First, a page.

Is the Surface Pro a tablet or a laptop? Well, let's put it this way: benchmarks put it squarely in the laptop category, leaving Apple and Android tablets in the dust.
Chip review site Anandtech ran benchmarks on the solid-state drive in Microsoft's new Surface Pro tablet, underscoring the performance gap with the flash drive in Apple's iPad 4.
It's a "full blown" SSD, wrote Anand Shimpi of Anandtech, referring to Micron Technology's C400 solid-state drive in the Surface that Anandtech tested.
The Micron SSD posted speeds of 400 megabytes-per-second when reading data and just under 200MB/s in writes.
"The fastest sequential transfer rates I've managed on the 4th generation iPad are typically on the 20-30MB/s range," he wrote, adding that the flash drives in most tablets are, by comparison, "horribly slow."
Other benchmarks such as Mozilla Kraken (above) show just how fast Pro is compared with tablets and high-end smartphones.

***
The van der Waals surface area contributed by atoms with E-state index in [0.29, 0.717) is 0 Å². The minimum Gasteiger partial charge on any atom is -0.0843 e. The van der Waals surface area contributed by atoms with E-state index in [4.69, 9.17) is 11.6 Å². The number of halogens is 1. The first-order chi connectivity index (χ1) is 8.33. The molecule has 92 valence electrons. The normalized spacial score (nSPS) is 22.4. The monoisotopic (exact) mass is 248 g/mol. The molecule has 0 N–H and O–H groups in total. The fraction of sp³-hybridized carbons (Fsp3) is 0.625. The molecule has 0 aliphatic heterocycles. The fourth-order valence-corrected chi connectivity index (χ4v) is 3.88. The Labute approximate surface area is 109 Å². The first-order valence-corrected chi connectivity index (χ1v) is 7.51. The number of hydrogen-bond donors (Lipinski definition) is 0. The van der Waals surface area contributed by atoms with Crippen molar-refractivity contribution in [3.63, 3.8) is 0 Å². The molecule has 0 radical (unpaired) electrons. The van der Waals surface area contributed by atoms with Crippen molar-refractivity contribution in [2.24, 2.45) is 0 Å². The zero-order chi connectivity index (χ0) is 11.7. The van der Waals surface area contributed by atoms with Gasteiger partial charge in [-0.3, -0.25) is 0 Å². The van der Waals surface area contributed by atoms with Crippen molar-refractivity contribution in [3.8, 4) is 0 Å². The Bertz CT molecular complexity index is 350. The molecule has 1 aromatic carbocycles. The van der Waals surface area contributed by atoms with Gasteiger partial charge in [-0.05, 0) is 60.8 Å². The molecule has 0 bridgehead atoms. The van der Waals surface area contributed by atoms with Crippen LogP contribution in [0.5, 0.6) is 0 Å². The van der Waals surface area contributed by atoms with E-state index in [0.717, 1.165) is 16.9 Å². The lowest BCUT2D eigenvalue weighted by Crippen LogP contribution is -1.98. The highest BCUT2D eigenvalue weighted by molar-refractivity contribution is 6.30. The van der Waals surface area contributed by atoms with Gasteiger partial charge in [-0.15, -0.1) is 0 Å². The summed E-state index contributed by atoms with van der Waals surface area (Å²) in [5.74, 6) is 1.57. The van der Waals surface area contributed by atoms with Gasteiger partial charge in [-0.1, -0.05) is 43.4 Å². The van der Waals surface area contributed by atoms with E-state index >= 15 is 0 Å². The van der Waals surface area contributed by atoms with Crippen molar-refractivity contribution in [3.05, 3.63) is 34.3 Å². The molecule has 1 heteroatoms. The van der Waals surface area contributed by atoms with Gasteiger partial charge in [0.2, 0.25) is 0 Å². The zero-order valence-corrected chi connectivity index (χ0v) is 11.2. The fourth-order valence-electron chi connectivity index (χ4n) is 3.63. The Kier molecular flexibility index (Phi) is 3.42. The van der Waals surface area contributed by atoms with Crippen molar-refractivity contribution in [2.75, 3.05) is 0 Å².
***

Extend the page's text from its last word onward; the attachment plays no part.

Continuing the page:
There is a downside to blistering data transfer speeds and a fast processor, however.to address concerns with battery life.
While the iPad has a rated 10 hours of battery life, the Surface Pro has trouble squeezing out much more than four hours.
So, does all of this make the Surface Pro a laptop? Internally, the answer is obvious: it's clearly an ultrabook, replete with an Intel Ivy Bridge processor, 4GB of memory, and a laptop-class solid-state drive.
Future iterations of Surface will undoubtedly offer better battery life as Intel moves to its more power-efficient Haswell generation of processors this summer and Microsoft tweaks the design to allow it to run longer on one charge.
For now, Microsoft has bragging rights to the fastest "tablet," albeit with very untablet-like battery life.